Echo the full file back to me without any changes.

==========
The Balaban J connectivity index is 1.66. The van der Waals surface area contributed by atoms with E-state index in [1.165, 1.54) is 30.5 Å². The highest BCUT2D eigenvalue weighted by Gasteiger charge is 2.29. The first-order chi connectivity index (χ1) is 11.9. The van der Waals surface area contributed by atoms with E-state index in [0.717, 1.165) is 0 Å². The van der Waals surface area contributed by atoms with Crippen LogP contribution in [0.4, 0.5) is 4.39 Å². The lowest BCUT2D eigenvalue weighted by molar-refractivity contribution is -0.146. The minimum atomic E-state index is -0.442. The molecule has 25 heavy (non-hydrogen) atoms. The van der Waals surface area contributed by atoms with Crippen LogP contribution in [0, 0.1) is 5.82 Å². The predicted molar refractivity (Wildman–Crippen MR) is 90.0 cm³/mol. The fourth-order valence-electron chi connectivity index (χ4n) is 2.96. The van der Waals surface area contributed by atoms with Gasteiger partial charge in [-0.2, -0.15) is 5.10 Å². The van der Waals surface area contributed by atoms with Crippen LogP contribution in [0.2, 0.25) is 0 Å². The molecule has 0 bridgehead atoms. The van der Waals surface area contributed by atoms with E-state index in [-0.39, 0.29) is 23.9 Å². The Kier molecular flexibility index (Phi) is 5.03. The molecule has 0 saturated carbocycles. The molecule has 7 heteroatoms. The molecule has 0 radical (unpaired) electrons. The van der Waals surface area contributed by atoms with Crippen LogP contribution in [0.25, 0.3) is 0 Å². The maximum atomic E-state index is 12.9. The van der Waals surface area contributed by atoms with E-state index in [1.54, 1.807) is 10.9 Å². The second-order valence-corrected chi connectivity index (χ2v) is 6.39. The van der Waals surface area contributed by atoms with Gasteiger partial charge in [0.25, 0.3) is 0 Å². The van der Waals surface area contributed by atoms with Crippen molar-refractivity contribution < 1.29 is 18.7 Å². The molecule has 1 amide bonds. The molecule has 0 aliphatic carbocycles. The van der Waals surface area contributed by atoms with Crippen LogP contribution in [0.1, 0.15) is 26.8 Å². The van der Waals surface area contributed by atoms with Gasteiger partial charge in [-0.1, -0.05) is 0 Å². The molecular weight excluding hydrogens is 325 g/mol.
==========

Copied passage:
The Balaban J connectivity index is 1.66. The van der Waals surface area contributed by atoms with E-state index in [1.165, 1.54) is 30.5 Å². The highest BCUT2D eigenvalue weighted by Gasteiger charge is 2.29. The first-order chi connectivity index (χ1) is 11.9. The van der Waals surface area contributed by atoms with E-state index in [0.717, 1.165) is 0 Å². The van der Waals surface area contributed by atoms with Crippen LogP contribution in [0.4, 0.5) is 4.39 Å². The lowest BCUT2D eigenvalue weighted by molar-refractivity contribution is -0.146. The minimum atomic E-state index is -0.442. The molecule has 25 heavy (non-hydrogen) atoms. The van der Waals surface area contributed by atoms with Crippen LogP contribution in [0, 0.1) is 5.82 Å². The predicted molar refractivity (Wildman–Crippen MR) is 90.0 cm³/mol. The fourth-order valence-electron chi connectivity index (χ4n) is 2.96. The van der Waals surface area contributed by atoms with Gasteiger partial charge in [-0.2, -0.15) is 5.10 Å². The van der Waals surface area contributed by atoms with Crippen LogP contribution in [0.2, 0.25) is 0 Å². The molecule has 0 bridgehead atoms. The van der Waals surface area contributed by atoms with E-state index in [-0.39, 0.29) is 23.9 Å². The Kier molecular flexibility index (Phi) is 5.03. The molecule has 0 saturated carbocycles. The molecule has 7 heteroatoms. The molecule has 0 radical (unpaired) electrons. The van der Waals surface area contributed by atoms with Crippen LogP contribution in [0.25, 0.3) is 0 Å². The maximum atomic E-state index is 12.9. The van der Waals surface area contributed by atoms with E-state index in [1.54, 1.807) is 10.9 Å². The second-order valence-corrected chi connectivity index (χ2v) is 6.39. The van der Waals surface area contributed by atoms with Gasteiger partial charge in [0.25, 0.3) is 0 Å². The van der Waals surface area contributed by atoms with Crippen molar-refractivity contribution < 1.29 is 18.7 Å². The molecule has 1 amide bonds. The molecule has 0 aliphatic carbocycles. The van der Waals surface area contributed by atoms with Crippen LogP contribution in [0.1, 0.15) is 26.8 Å². The van der Waals surface area contributed by atoms with Gasteiger partial charge in [-0.1, -0.05) is 0 Å². The molecular weight excluding hydrogens is 325 g/mol.